Let me say, right at the outset of this column, that I agree with those who characterize the murder of 21-year-old Matthew Wayne Shepard, a homosexual, in Casper, Wyoming, last week as a “hate crime.”
But not for the same reasons as most.
You see, I think most real crimes of violence are motivated and made possible by hate. And this was no exception.
If you carefully read the vaguely hysterical news stories covering this revolting murder, one thing is crystal clear: Shepard was not attacked, viciously beaten and left for dead because he was a homosexual. He was killed because a couple of young punks, who had no compassion for any human being, wanted to steal his money.
Now, if it is a “hate crime” when someone victimizes another because he or she is a homosexual, why isn’t it a “hate crime” when someone victimizes another because he or she has more money? Hmmmm. My guess is that lots of people in government would be in jail right now if we had such laws on the books.
And nobody has done a better job of practicing the politics of envy and class struggle than President Bill Clinton.
Ironically, it’s the Clinton administration, once again, that is hoping to exploit the gruesome murder of a homosexual in Wyoming — turning the nation’s attention away from the president’s own scandals in an artful, political sleight-of-hand not witnessed since the burning down of the Reichstag.
What can we do about a murder that has already been committed besides punish those guilty of the crime? It’s time for “hate-crime legislation,” they say. It’s not enough to have laws against murder that carry the death penalty. We need some really tough deterrents.
Let me tell you what’s really going on here. This has nothing, nothing, I repeat, nothing to do with discrimination, bias or racial or gender prejudice or even “alternative lifestyles.” It has nothing to do with actual patterns of victimization, either. It has to do with one group of politicians using an issue to maintain and expand their power base. Nothing more, nothing less.
Class warfare has worked. Now it’s on to another divide-and-conquer strategy.
There’s a virtual media feeding frenzy setting the stage. Read through the coverage in The New York Times, Washington Post, Associated Press, etc., and you will almost certainly come away with the idea that Shepard was murdered by a couple of redneck “homophobes.” You’ll also get the idea that America is a place heavily populated by such potential killers. Something needs to be done to prevent similar future “gay-bashings.”
There simply isn’t an iota of evidence to suggest any such thing. Those accused of the brutal murder of Shepard didn’t hate homosexuals. They didn’t target him because he was “gay.” And they didn’t beat him because of his sexual proclivities.
One of the two young thugs had several homosexual friends, according to those who know him. Shepard was targeted because he obviously had money and his alleged attackers needed to pay their bar tab. And they beat him because they were full of hate — not of homosexuals, but of anything that stood in their way of getting what they wanted when they wanted it.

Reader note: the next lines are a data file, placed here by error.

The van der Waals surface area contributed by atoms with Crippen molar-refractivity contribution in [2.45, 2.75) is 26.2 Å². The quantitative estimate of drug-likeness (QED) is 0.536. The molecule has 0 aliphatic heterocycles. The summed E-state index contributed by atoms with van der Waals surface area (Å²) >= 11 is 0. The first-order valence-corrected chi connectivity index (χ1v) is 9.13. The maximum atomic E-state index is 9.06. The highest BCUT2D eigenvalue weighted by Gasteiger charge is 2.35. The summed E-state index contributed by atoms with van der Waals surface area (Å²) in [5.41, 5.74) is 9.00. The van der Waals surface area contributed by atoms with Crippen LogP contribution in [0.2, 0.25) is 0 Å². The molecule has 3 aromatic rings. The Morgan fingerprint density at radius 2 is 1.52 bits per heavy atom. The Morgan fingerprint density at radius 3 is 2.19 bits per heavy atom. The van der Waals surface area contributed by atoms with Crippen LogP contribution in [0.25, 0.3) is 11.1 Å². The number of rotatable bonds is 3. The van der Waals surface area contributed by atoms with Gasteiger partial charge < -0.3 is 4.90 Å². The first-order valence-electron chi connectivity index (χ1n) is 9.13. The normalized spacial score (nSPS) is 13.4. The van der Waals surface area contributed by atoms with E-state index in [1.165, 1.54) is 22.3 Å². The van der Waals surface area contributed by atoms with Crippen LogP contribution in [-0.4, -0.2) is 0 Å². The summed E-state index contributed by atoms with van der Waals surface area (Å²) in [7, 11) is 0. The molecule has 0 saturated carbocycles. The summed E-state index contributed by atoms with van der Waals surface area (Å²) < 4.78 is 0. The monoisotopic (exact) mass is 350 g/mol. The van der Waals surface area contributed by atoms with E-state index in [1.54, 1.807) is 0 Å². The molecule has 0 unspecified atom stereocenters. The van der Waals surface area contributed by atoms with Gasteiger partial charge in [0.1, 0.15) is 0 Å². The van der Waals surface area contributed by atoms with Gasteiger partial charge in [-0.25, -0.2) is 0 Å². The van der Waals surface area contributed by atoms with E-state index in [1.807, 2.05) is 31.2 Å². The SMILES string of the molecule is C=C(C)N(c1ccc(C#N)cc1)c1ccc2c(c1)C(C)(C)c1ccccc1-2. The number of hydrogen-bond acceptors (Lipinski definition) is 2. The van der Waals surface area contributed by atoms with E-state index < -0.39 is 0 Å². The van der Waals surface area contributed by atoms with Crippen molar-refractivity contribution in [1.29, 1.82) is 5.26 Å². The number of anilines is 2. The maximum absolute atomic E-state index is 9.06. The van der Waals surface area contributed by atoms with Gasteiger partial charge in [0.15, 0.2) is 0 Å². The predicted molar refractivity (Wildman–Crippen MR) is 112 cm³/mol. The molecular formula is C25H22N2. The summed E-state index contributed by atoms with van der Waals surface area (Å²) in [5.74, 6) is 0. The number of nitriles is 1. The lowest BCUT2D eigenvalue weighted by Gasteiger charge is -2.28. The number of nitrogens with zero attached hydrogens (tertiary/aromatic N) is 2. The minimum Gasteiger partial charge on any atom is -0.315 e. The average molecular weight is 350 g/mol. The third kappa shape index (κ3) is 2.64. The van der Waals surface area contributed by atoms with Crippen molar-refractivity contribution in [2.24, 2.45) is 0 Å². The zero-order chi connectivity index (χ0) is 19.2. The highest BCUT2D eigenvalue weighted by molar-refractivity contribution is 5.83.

In other words, they were criminals — bad guys, evil, sinful people, not unlike most of those plaguing our society today, victimizing the helpless and usually motivated by greed.
Hate crime? Yes, indeed. But not by the standards of the kind of legislation now being drafted in Washington.
Now, ironically, last weekend, while the nation’s media were mourning Shepard as a “hate-crime” victim, they were asleep at the switch with regard to a real hate crime just outside the nation’s capital in Maryland. Two black men and a black teen-age girl murdered two Indian immigrants and seriously injured another who were working in a donut shop. The attackers went to the trouble of picking up their shell casings, stealing the video security camera tape, setting fire to the establishment, even serving a donut to a customer while they were committing their “execution-style” crime in a back room.
Interestingly, in this crime, there appeared to be no economic motivation. The murderers left the cash in the register and stole nothing — not even a donut.
Why the lack of coverage? Where’s the outrage over this obvious hate crime?
Simple. It doesn’t further the hate-crime lobby’s agenda to draw attention to the crimes of violence perpetrated by one of their specially protected classes of people.
And that’s the proof that these calls for laws are not only disingenuous, they are themselves an example of the very worst kind of hate crime — the kind that intentionally pits one group of people against another, all in the name of politics.